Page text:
Manildra Group, $124,000: continues Rich Lister Dick Honan's long practice of seeking regulatory support for products such as ethanol through donations.
Paul Marks, $750,000: based in Waterfront Place in the Brisbane CBD and fronts Nimrod Resources, which has mining aspirations near Bourke in outback NSW.
Harold Mitchell, $100,000: advertising heavyweight and Rich Lister who tends to support both sides.
Alf Moufarrige, $40,000: Rich Lister who controls global serviced office firm Servcorp and has donated more than $500,000 to the Liberals over the years.
New Hope Coal, $250,000: controlled by Millner family through Soul Pattinson and Brickworks structure. Made famous by Alan Jones over controversial Acland project on the Darling Downs.
Parakeelia Pty Ltd, $411,276: software company serving the Liberals, which incensed David Marr back in 2007, given Ron Walker connection.
Peabody Energy, $50,000: world's biggest coal miner, based in the US with big interests in NSW and Queensland.
Philip Morris, $45,000: US tobacco giant now banned from giving to the Liberals in a move that Tony Abbott's successor is not obliged to maintain.
Punusi Pty Ltd, $100,000: a previous player in the NSW agriculture and development space but current interests unclear.
SixMileBridge Pty Ltd, $50,000: business operating out of Double Bay in Sydney.
Sonic Healthcare, $200,000: listed healthcare player very dependent on ongoing federal funding.
Gandel Group, $150,000: Melbourne billionaire John Gandel, who has huge property interests like Chadstone in Melbourne and is one of the five richest property moguls in Australia.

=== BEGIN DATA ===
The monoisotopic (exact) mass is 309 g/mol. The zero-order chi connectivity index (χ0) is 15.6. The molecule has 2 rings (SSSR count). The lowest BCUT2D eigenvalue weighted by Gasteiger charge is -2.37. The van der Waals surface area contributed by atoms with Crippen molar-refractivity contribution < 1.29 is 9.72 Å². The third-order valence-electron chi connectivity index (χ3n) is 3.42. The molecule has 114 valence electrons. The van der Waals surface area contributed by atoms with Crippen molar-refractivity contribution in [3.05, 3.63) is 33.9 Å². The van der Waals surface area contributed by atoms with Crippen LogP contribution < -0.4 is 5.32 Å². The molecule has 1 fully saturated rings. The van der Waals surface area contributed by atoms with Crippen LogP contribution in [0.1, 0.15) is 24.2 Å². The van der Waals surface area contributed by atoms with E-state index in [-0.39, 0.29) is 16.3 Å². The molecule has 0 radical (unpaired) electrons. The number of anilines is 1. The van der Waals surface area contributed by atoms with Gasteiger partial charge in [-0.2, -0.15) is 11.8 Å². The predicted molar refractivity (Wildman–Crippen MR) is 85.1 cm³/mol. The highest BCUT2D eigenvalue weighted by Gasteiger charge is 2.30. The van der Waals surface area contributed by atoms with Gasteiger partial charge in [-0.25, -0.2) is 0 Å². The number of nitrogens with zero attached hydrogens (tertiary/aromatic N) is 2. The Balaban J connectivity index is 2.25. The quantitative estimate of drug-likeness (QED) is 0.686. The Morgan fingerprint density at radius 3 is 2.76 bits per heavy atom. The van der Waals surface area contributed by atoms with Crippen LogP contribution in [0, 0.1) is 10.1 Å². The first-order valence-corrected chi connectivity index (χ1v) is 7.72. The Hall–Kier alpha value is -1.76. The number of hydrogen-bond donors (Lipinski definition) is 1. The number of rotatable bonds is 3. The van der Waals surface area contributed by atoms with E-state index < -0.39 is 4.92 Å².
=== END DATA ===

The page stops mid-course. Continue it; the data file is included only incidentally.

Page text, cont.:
Sean Tomlinson, $100,000: Gold Coast entrepreneur who made it onto Young Rich List through iPad point-of-sale business Revel Systems.
Village Roadshow, $200,000: Graham Burke and the Kirby family have been long-time Liberal supporters, with overall donations now approaching $3 million.
Walker Group, $100,000: billionaire Sydney property developer Lang Walker has used Graham Richardson for lobbying but favoured the Liberals more over the years.
Westfield, $150,000: the Lowy family have directed more than $10 million to politicians and parties globally over the years.
Woodside Energy, $129,500: the biggest ASX listed player in the oil and gas space, now breaking free from Shell.
Zafcan Pty Ltd, $100,000: Melbourne registered firm at 1 Spring Street, which donates a similar amount to the Liberals most years.
Zip Heaters, $100,000: appliance and tap manufacturer controlled by wealthy 82-year-old Sydney businessman Michael Crouch.
*Correction: An earlier version of this story mistakenly said Robert Millner's companies had donated $2 billion to the Liberal Party. The correct figure is $2 million.